Every once in a while I’ll get to write about something different. Retro gaming stations, retro characters and now 3dSen. A retro gaming-inspired product that gives a new modern flair to old NES games. All thanks to the fantastic Geod Studio.
Indeed we have 2 very interesting products from Geod Studio on sale here at IndieGala. 3DSen PC and 3dSen VR. As previously mentioned, both of them are currently on sale, but that sale expires very soon. So, make sure to get it while it’s hot. But what’s so special about then you might ask? Well…
3dSen: What’s it all about?
3dSen is not a game per se. I know that I usually write about games, but this is not a game. It’s an unique game emulator that converts your favorite NES games. Both classic and modern home-brew games into full 3D finished product. Not to mention it allows you to play them in real-time. However, the features that come with this emulator are incredible as well. Firstly, there’s an ever-growing list of supported games. Secondly, there’s a very responsive input. Next, it allows you to play your NES games in full 3D. It also has dynamic Skyboxes and finally, an intricate and very helpful save state.
Just check out some of the Steam reviews that are left by the games who’ve already tried it out.
“This is the way to play Super Mario Bros. 3” – Blue Television Games
“This is one of the most Awesome emulators I’ve ever seen! You need to try it out for yourself“. –ETA PRIME
3dSen: From Super-Mario to Dark Souls, Death Stranding and Assassin’s Creed Odyssey
I suppose that’s the best way to sum up my gaming experience. Back when I was a child I vividly remember having an old, beat up Nintendo console. Actually, it was a hand me down from my older cousins (they got bored by it fairly quickly) and I loved it. Up until then, I wasted my pocked money on arcades, so this was a great way to make my mom happy.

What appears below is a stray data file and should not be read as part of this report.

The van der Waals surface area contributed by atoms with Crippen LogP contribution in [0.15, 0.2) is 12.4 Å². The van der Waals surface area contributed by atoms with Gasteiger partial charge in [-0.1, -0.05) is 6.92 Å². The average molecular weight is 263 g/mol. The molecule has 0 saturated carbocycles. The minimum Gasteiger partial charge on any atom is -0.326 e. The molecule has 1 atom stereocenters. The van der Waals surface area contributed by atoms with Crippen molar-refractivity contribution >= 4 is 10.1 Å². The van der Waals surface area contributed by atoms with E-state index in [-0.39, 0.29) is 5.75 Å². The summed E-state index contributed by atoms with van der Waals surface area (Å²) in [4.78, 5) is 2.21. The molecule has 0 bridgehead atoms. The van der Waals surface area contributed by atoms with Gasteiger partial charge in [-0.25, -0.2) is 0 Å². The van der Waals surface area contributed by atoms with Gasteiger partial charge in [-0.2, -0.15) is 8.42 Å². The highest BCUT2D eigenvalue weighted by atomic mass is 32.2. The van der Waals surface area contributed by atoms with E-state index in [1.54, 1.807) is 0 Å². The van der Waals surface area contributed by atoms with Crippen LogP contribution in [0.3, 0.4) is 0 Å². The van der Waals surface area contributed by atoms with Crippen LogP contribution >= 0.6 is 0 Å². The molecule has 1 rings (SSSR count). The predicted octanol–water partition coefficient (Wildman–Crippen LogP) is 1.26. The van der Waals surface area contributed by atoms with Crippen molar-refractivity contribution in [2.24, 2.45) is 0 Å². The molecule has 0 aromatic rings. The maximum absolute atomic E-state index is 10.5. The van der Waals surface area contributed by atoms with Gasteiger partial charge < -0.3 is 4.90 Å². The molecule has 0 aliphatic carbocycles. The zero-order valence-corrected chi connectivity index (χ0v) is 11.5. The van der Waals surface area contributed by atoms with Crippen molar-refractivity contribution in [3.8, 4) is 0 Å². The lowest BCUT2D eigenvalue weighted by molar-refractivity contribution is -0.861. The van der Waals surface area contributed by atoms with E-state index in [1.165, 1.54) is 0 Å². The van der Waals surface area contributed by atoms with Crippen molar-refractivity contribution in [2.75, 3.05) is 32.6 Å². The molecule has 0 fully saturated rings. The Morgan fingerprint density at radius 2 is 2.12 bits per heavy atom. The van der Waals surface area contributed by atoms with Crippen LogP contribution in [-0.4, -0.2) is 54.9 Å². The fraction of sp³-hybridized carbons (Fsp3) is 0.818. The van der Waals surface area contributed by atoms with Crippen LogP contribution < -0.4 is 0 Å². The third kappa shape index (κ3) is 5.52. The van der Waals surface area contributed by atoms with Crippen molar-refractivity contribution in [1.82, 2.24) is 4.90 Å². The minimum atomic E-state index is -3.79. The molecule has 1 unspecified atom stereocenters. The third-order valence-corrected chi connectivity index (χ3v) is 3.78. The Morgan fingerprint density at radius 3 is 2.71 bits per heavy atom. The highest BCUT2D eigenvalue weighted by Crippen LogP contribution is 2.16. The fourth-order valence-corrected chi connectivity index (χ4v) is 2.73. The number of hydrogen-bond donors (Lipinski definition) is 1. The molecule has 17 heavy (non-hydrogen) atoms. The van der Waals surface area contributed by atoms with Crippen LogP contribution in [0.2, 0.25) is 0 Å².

A great opportunity not to waste money on daily arcade trips, and a chance for her to keep a closer eye on me at home. However, I swapped my gaming passion with film soon after that and it took me a while to come back to it. Certainly, it took a global pandemic as well, but that’s a topic for a different post altogether. However, I vividly remember playing the good old NES games (back in the 90’s), while now (in 2020) I play 3D games on my PS4. So I figured that it’s best to elaborate the good and the bad in both computer graphic formats of course.
Don’t Knock 2D Games After All
Although, now I prefer 3D games, there are a lot of fun things about 2D games too. Not gonna lie. Indeed 2D games are linear and slightly boring. Especially to the younger generations, who didn’t have to suffer through the game-play of Super Mario Bros or The Legend Of Zelda as I did. The characters may move in different directions within the screen, but ultimately it’s a forward motion. It has a start point and an endpoint. From left to right. Simple and easy to follow. With very little (if any) strategy. And although it doesn’t sound too fancy as an open-world exploration it does have some charming allure. A very nostalgic charming allure filled with simplicity and ease of use, let’s just put it like that.